344. Letter From Secretary of State Rogers to Secretary of Defense Laird 1

Dear Mel:

I am enclosing for your information a copy of instructions2 that I have directed be sent to all of our diplomatic posts, clarifying the question of the responsibilities of our Ambassadors for the military components of our diplomatic missions overseas.

[Page 765]

There has been some recent misunderstanding at the working levels of the Department of Defense, and among some of the personnel of our missions, about the relationship between Military Assistance Advisory Groups, Service Attachés and our Ambassadors. The fact that President Kennedy’s letter of May 29, 1961,3 regarding Ambassadorial responsibilities explicitly mentioned these military elements as subordinate to the Ambassadors, and that President Nixon’s letter of December 9, 1969,4 dealt with this subject in lesser detail seems to have led to the false conclusion on the part of some that there was a deliberate, though unstated, intent to change the traditional relationships.5

Having participated in the drafting of the President’s letter of December 9, 1969, I know that the intent was quite the opposite and that it was felt that it was not necessary specifically to mention Military Assistance Advisory Groups and Service Attachés, because they were so clearly not “military forces under the command of the United States area military commander.”

Apart from whatever channels of communication and responsibility DOD desires to establish with MAAGs with respect to DOD responsibilities, MAAGs, and similar elements of our diplomatic missions, are obviously so closely related to the conduct of our foreign relations that they must continue to be a part of our diplomatic missions and responsible to the Chiefs of Mission. This is also required by my own statutory responsibilities for providing “continuous supervision and general direction” of military assistance programs.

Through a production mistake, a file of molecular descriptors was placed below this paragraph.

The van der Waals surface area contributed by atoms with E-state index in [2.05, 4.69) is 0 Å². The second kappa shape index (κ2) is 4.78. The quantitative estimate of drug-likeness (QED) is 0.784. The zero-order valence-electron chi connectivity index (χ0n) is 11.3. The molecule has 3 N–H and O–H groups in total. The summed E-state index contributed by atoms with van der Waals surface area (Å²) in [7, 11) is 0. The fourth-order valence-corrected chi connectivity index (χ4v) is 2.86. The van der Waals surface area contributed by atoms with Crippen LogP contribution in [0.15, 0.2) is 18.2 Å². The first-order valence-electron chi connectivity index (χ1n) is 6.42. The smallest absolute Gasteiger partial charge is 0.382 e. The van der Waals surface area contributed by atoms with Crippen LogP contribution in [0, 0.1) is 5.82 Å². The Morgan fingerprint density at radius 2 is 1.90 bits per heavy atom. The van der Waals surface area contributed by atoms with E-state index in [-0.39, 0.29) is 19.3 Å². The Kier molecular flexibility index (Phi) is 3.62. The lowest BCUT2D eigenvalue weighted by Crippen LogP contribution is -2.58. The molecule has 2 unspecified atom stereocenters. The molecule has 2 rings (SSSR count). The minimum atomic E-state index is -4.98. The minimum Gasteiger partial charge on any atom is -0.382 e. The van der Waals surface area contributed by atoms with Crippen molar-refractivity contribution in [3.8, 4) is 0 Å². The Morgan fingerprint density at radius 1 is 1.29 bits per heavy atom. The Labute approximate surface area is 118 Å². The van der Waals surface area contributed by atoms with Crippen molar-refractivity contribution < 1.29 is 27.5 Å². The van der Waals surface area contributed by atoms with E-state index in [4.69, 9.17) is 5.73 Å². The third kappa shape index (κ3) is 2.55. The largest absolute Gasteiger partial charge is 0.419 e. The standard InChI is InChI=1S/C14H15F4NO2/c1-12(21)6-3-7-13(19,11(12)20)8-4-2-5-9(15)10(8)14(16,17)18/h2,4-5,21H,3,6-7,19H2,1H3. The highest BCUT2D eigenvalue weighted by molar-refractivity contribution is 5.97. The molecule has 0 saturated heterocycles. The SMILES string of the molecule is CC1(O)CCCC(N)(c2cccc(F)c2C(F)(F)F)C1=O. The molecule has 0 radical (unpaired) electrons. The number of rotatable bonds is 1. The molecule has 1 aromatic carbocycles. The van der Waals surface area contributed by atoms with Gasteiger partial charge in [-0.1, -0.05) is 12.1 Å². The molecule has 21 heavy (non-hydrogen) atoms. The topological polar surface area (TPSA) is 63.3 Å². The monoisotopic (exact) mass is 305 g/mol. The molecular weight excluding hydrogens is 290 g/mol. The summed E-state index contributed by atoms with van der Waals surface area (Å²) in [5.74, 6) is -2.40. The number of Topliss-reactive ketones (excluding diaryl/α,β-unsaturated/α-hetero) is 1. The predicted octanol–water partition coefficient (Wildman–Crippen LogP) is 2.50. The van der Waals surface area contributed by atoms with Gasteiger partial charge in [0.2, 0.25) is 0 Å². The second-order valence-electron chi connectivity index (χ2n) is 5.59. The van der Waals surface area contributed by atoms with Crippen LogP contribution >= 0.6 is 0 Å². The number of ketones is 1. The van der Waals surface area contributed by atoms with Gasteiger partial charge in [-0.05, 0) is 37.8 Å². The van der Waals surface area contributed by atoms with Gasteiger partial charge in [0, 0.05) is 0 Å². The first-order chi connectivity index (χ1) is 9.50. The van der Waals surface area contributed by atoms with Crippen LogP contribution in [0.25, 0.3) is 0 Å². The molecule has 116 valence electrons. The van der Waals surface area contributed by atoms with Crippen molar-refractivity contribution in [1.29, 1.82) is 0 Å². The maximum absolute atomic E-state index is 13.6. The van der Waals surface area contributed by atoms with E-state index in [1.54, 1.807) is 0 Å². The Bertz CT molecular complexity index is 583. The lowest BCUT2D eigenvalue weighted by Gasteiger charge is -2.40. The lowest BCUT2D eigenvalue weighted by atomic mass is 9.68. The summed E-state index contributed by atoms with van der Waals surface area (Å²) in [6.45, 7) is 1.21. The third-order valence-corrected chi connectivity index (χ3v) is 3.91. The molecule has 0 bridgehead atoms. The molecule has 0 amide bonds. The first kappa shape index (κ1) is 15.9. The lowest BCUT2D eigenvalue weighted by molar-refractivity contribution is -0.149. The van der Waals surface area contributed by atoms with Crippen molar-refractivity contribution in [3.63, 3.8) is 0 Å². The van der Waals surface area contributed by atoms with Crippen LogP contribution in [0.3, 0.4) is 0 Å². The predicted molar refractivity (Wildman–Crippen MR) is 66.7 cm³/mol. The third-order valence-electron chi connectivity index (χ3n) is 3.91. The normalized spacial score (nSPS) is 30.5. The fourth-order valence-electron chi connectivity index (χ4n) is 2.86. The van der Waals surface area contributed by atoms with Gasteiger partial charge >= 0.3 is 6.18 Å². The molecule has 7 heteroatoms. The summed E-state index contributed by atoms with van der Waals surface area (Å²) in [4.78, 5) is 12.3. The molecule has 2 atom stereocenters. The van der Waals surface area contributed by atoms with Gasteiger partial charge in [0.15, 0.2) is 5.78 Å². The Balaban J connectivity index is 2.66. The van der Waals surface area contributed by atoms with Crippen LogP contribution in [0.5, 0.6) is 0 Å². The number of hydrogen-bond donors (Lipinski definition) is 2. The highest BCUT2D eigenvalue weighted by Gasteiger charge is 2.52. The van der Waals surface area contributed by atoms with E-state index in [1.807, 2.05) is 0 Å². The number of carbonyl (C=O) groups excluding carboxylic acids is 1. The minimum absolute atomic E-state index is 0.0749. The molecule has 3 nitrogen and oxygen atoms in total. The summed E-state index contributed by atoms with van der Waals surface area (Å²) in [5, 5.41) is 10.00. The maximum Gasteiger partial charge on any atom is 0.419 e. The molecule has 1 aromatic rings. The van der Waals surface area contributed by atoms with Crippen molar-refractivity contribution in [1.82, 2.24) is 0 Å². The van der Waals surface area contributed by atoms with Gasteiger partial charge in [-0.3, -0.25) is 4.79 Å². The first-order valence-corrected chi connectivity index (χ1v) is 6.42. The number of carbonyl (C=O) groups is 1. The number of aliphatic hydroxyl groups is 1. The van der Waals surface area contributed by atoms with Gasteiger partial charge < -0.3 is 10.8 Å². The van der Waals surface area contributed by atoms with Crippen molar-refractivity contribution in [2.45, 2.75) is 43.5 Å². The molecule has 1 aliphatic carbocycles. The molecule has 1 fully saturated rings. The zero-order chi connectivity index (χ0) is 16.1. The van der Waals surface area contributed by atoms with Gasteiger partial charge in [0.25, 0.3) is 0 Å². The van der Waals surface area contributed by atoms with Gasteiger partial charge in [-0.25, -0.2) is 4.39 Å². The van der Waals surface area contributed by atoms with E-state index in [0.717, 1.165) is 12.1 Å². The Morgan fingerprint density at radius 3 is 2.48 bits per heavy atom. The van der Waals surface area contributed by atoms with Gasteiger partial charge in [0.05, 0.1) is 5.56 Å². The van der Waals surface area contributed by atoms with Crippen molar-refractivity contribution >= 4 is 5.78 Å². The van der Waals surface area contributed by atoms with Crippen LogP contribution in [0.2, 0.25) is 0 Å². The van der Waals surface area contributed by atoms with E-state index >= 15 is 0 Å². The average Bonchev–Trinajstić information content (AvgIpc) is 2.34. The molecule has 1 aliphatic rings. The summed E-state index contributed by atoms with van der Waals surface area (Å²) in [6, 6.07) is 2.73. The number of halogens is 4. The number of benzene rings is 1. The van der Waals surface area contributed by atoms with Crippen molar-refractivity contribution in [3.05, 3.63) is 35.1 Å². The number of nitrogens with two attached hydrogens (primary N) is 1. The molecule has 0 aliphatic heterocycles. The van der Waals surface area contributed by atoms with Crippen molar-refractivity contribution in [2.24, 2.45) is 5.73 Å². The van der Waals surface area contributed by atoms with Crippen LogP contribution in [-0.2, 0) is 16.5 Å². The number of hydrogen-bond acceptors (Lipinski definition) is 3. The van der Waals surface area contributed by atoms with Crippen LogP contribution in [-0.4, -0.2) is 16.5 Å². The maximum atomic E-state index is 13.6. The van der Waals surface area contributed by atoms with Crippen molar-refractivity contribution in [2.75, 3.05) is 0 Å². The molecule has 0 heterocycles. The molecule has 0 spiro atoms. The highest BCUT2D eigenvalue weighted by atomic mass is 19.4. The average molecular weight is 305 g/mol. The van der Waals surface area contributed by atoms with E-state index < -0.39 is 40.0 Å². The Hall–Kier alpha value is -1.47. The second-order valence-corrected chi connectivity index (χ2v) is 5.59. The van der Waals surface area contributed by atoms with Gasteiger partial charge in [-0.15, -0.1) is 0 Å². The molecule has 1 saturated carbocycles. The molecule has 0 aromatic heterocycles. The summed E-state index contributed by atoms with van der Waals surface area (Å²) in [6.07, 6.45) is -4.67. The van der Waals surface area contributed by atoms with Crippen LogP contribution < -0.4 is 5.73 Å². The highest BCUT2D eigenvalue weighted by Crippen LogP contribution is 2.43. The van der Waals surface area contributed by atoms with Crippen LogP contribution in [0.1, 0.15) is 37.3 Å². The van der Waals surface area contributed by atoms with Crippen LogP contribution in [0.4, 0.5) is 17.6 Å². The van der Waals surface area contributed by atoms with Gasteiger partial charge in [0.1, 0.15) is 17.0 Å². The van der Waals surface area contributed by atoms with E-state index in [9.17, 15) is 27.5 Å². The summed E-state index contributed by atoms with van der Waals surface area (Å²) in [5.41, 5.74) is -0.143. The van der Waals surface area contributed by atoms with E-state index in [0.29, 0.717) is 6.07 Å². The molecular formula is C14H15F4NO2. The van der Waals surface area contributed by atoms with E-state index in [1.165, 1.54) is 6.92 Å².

I would appreciate your bringing this letter to the attention of the concerned areas of the Department of Defense.

With best personal regards,


  1. Source: National Archives, RG 59, Central Files 1970–73, ORG 1. Confidential. Drafted by Thomas Pickering, Deputy Director of PM, on May 8 and redrafted by Johnson on May 15. Cleared by Springsteen, Moore, Green, Sisco, Meyer, and Nelson.
  2. Attached but not printed.
  3. For text, see American Foreign Policy: Current Documents, 1961, pp. 1345–1347.
  4. Document 310.
  5. In a May 9 memorandum to Rogers, Spiers stated that “while we understand informally that there is some difference of view within the Department of Defense, one apparently increasingly predominant view does contend that the MAAGs are not subject to Ambassadorial control” and that the difference arises over the interpretation of Rogers’ letter of December 9, 1969. Spiers added that “the issue has arisen enough times to as to make difficult State–Defense relations on a number of points, such as who sends instructions to the field on policy questions dealing with the MAAGs, what channels of communication are to be used, and whose clearance is required.” (National Archives, RG 59, Central Files 1970–73, ORG 1)